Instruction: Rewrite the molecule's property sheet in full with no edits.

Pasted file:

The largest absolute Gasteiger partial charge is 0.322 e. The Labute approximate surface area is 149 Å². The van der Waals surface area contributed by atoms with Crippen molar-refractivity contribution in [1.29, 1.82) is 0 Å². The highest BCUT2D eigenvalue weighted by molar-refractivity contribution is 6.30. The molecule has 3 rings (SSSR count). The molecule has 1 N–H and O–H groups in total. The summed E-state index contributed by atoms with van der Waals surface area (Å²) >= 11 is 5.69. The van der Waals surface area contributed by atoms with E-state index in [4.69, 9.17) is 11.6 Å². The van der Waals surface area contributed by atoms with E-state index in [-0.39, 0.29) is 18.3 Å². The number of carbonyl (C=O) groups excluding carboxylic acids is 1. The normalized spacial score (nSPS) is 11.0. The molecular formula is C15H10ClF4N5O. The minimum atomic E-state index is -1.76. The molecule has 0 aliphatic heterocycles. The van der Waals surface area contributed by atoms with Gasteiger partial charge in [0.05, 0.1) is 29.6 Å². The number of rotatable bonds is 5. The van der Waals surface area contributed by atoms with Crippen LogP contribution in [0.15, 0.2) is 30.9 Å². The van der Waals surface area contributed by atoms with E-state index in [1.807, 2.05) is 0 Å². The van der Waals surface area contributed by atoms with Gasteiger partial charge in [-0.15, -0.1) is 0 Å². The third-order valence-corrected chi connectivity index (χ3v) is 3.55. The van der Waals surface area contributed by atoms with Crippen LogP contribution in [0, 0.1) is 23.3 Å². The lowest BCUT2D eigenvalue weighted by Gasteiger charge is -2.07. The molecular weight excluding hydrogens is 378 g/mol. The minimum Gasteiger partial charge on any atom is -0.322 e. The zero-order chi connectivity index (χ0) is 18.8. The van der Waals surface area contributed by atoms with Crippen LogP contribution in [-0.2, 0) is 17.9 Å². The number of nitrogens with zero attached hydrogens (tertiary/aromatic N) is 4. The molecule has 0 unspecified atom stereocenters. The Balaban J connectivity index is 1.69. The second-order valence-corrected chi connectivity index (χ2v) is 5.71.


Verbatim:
The largest absolute Gasteiger partial charge is 0.322 e. The Labute approximate surface area is 149 Å². The van der Waals surface area contributed by atoms with Crippen molar-refractivity contribution in [1.29, 1.82) is 0 Å². The highest BCUT2D eigenvalue weighted by molar-refractivity contribution is 6.30. The molecule has 3 rings (SSSR count). The molecule has 1 N–H and O–H groups in total. The summed E-state index contributed by atoms with van der Waals surface area (Å²) >= 11 is 5.69. The van der Waals surface area contributed by atoms with E-state index in [4.69, 9.17) is 11.6 Å². The van der Waals surface area contributed by atoms with E-state index in [-0.39, 0.29) is 18.3 Å². The number of carbonyl (C=O) groups excluding carboxylic acids is 1. The normalized spacial score (nSPS) is 11.0. The molecular formula is C15H10ClF4N5O. The minimum atomic E-state index is -1.76. The molecule has 0 aliphatic heterocycles. The van der Waals surface area contributed by atoms with Gasteiger partial charge in [0.05, 0.1) is 29.6 Å². The number of rotatable bonds is 5. The van der Waals surface area contributed by atoms with Crippen LogP contribution in [0.15, 0.2) is 30.9 Å². The van der Waals surface area contributed by atoms with E-state index in [1.807, 2.05) is 0 Å². The van der Waals surface area contributed by atoms with Gasteiger partial charge in [-0.15, -0.1) is 0 Å². The third-order valence-corrected chi connectivity index (χ3v) is 3.55. The van der Waals surface area contributed by atoms with Crippen LogP contribution in [0, 0.1) is 23.3 Å². The lowest BCUT2D eigenvalue weighted by Gasteiger charge is -2.07. The molecular weight excluding hydrogens is 378 g/mol. The minimum Gasteiger partial charge on any atom is -0.322 e. The zero-order chi connectivity index (χ0) is 18.8. The van der Waals surface area contributed by atoms with Crippen LogP contribution in [-0.2, 0) is 17.9 Å². The number of nitrogens with zero attached hydrogens (tertiary/aromatic N) is 4. The molecule has 0 unspecified atom stereocenters. The Balaban J connectivity index is 1.69. The second-order valence-corrected chi connectivity index (χ2v) is 5.71.